A second way is to enhance their coast guard partnership as Japan’s constitutional limitations constrain its Maritime Self-Defense Force (JMSDF) from the role of a traditional navy. However, an often-overlooked fact is that Japan has a very capable Coast Guard (JCG), whose transformation in the early 2000s was argued to be “the most significant and least heralded Japanese military development since the end of the Cold War.” Since then, the JCG has been instrumental in countering Chinese “gray zone” activities and has taken other various military actions.
In 2021, China passed a problematic new coast guard law, which clarifies when the Chinese coast guard can use force and could allow Beijing to strengthen its claims to disputed islands. While Japan has protested this, it is a strong reminder that bolstering coast guard relations will be beneficial.
Though the JCG and Indian Coast Guard hold joint anti-piracy and search-and-rescue exercises and have a Memorandum of Cooperation since 2006, expanding cooperation mechanisms to further tackle these challenges would be important. For example, the LDP proposed that Japan strengthen SDF and coast guard capabilities, and even urged the inclusion of the JCG when the SDF and the U.S. forces hold joint drills. India, which has had its share of concerns regarding Chinese Navy forays into the Indian Ocean, can benefit by working more closely with the JCG. One possibility could be to include the JCG in the annual MALABAR naval exercise between India, Japan, and the U.S.
A third approach is to review their positions and voice stronger support regarding sensitive territorial issues with China. During the China-India Doklam stand-off in August 2017, Japan stepped up to the task. The Embassy of Japan in India released a statement highlighting that “no one should try to change status quo by force.” This has been a significant departure for Japanese foreign policy, which has generally refrained from making political statements regarding the status quo of other nations’ territorial disputes.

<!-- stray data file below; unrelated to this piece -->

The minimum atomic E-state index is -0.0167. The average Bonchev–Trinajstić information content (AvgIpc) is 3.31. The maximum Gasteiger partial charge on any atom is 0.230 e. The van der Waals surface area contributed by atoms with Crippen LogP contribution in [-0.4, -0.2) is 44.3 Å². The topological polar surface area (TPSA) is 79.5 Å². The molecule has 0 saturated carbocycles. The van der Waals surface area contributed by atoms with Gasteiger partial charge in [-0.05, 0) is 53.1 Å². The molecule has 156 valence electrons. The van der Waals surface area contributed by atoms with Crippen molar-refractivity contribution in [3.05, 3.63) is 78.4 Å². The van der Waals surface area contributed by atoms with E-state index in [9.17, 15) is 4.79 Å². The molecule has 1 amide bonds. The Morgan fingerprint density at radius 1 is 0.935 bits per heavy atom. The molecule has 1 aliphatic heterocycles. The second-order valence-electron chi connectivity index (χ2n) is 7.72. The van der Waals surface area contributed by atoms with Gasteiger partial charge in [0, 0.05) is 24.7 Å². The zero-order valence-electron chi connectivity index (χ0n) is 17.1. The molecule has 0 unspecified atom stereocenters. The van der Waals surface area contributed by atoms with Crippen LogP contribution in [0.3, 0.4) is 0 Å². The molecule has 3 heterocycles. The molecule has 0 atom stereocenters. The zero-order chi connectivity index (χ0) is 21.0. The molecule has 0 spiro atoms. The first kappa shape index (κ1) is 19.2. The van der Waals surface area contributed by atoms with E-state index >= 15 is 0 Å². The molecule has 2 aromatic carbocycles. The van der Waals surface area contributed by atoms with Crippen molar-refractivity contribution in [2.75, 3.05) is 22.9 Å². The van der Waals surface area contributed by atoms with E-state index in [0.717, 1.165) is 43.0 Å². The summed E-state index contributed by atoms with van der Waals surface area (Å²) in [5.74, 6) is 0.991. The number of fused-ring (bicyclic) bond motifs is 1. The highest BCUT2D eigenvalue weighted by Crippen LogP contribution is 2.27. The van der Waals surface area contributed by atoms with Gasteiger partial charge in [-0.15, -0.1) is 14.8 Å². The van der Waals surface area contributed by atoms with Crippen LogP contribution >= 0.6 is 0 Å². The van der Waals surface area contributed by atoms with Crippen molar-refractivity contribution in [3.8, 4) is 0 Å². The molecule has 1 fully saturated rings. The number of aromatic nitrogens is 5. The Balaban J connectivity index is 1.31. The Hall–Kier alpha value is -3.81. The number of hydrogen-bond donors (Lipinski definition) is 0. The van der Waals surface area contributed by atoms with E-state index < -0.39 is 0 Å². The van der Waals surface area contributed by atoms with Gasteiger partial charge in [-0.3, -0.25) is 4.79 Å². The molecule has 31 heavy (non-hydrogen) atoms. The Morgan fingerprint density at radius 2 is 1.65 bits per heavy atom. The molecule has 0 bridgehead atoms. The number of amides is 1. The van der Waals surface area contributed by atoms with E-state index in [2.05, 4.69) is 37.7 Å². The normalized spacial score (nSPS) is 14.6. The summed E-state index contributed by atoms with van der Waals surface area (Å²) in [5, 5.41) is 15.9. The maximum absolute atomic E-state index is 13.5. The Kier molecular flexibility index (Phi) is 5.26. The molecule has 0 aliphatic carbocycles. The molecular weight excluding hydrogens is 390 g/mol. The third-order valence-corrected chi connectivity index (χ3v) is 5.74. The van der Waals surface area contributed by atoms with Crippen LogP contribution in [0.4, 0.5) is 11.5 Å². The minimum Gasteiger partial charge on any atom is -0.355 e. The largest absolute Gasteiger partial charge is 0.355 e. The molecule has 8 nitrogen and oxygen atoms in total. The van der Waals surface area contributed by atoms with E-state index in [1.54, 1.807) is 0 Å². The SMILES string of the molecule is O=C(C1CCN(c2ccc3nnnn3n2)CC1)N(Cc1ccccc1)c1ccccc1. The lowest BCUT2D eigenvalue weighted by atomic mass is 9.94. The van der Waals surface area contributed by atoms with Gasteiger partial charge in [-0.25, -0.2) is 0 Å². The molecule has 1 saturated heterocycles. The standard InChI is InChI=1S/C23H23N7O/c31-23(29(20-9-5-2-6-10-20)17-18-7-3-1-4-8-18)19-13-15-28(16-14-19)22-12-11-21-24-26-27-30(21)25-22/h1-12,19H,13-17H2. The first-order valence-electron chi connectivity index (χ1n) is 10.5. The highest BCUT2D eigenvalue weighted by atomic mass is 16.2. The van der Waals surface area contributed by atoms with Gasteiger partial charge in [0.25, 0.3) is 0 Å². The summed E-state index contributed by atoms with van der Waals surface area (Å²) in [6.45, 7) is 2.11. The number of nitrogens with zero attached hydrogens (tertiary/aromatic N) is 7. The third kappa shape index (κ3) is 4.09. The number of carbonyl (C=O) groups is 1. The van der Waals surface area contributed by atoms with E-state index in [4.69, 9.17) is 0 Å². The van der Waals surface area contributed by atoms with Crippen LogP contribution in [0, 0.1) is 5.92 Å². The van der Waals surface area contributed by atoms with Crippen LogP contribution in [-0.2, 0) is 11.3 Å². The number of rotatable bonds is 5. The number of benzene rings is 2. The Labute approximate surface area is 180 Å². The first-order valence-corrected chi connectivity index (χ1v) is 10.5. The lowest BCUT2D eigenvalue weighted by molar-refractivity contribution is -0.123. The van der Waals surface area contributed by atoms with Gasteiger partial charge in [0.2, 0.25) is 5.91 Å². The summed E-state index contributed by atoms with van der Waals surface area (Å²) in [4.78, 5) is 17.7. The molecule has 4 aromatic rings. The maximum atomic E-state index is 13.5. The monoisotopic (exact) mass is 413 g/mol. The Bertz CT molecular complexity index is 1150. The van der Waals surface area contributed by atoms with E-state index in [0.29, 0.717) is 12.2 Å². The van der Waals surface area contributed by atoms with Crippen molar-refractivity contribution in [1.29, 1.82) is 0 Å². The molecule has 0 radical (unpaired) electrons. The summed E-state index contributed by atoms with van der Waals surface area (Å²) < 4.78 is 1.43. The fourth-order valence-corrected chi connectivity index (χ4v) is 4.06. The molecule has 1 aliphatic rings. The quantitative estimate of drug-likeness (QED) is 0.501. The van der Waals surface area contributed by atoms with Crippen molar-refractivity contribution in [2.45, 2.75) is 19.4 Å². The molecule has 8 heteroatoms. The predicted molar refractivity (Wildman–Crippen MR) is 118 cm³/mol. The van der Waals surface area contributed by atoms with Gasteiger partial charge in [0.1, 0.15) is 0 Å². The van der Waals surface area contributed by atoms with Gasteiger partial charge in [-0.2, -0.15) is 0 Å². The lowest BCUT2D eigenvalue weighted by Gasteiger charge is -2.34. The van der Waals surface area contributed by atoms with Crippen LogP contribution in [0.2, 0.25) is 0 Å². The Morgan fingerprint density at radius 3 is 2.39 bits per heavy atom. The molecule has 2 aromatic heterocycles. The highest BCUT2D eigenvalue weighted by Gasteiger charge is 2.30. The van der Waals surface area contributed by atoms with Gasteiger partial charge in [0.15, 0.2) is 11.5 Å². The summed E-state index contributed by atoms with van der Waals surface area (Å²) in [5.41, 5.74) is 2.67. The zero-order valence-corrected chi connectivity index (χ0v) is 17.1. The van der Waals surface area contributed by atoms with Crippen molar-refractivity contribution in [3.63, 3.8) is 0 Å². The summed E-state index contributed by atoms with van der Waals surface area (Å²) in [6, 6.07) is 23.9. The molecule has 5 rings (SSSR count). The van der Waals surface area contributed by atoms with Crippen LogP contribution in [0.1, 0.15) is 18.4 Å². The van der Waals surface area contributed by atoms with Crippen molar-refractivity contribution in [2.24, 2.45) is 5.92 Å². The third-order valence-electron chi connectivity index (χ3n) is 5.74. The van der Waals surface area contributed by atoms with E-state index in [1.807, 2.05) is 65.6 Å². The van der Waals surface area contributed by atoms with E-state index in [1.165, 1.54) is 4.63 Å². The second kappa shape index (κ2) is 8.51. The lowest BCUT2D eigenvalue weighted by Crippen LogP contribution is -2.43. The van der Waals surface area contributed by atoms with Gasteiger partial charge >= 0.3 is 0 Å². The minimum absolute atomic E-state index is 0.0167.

It may, therefore, be good for India to reevaluate its own position on the Senkaku Islands territorial dispute that Japan has with China. Until now, New Delhi has studiously avoided any statement on these islands, which Japan views as their “inherent territory.” While the U.S. is the only country to have done so, as New Delhi seeks to gain greater agency in the region, it may eventually need to take a position.
In 2014, breaking away from its post-war pacifism, which had effectively prevented exports of weapons and arms sales, Japan lifted its 1967 arms export embargo. Since then, Japan has often expressed its willingness to sell arms to India. Despite coming close, the long-standing negotiations on the sale of the US-2 ShinMaywa search-and-rescue aircraft have stalled and, for now, the deal seems to be off the table. Another missed opportunity was in 2017 when the Indian Navy, for its Project 75(I) initiative, issued a request-for-information (RFI) to build six advanced submarines. However, Japan’s Mitsubishi Heavy Industries and Kawasaki Heavy Industries, which were considered leading contenders, did not respond to the RFI as there was an indication that Tokyo was keen on a government-to-government deal for the project.